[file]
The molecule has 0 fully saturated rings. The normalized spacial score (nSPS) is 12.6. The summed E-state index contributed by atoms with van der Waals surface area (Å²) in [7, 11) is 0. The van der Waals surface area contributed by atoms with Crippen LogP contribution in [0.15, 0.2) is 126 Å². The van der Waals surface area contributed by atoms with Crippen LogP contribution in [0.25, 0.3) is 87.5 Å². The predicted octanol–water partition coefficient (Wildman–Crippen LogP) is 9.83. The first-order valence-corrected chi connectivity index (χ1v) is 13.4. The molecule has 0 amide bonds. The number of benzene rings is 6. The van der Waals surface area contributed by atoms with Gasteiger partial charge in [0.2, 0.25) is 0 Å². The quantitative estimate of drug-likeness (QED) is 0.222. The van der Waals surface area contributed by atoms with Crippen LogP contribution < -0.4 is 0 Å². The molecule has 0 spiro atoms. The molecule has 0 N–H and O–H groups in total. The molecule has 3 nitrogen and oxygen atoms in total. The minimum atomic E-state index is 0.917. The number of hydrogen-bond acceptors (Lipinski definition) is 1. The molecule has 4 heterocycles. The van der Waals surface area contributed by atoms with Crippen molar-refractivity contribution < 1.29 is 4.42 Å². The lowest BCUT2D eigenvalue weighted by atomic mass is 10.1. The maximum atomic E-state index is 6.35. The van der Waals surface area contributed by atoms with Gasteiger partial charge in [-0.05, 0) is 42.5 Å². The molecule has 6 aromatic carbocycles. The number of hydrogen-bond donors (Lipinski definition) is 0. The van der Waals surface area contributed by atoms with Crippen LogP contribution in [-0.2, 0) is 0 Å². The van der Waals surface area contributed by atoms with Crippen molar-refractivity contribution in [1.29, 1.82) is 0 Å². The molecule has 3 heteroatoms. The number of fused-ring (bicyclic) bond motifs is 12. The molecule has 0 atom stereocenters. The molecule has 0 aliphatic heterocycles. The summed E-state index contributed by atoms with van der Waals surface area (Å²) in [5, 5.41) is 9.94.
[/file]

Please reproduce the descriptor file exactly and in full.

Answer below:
The molecule has 0 fully saturated rings. The normalized spacial score (nSPS) is 12.6. The summed E-state index contributed by atoms with van der Waals surface area (Å²) in [7, 11) is 0. The van der Waals surface area contributed by atoms with Crippen LogP contribution in [0.15, 0.2) is 126 Å². The van der Waals surface area contributed by atoms with Crippen LogP contribution in [0.25, 0.3) is 87.5 Å². The predicted octanol–water partition coefficient (Wildman–Crippen LogP) is 9.83. The first-order valence-corrected chi connectivity index (χ1v) is 13.4. The molecule has 0 amide bonds. The number of benzene rings is 6. The van der Waals surface area contributed by atoms with Gasteiger partial charge in [0.2, 0.25) is 0 Å². The quantitative estimate of drug-likeness (QED) is 0.222. The van der Waals surface area contributed by atoms with Crippen LogP contribution < -0.4 is 0 Å². The molecule has 0 spiro atoms. The molecule has 0 N–H and O–H groups in total. The molecule has 3 nitrogen and oxygen atoms in total. The minimum atomic E-state index is 0.917. The number of hydrogen-bond acceptors (Lipinski definition) is 1. The molecule has 4 heterocycles. The van der Waals surface area contributed by atoms with Crippen molar-refractivity contribution < 1.29 is 4.42 Å². The lowest BCUT2D eigenvalue weighted by atomic mass is 10.1. The maximum atomic E-state index is 6.35. The van der Waals surface area contributed by atoms with Gasteiger partial charge in [-0.05, 0) is 42.5 Å². The molecule has 6 aromatic carbocycles. The number of hydrogen-bond donors (Lipinski definition) is 0. The van der Waals surface area contributed by atoms with Crippen LogP contribution in [-0.2, 0) is 0 Å². The van der Waals surface area contributed by atoms with Crippen molar-refractivity contribution in [1.29, 1.82) is 0 Å². The molecule has 3 heteroatoms. The number of fused-ring (bicyclic) bond motifs is 12. The molecule has 0 atom stereocenters. The molecule has 0 aliphatic heterocycles. The summed E-state index contributed by atoms with van der Waals surface area (Å²) in [5, 5.41) is 9.94.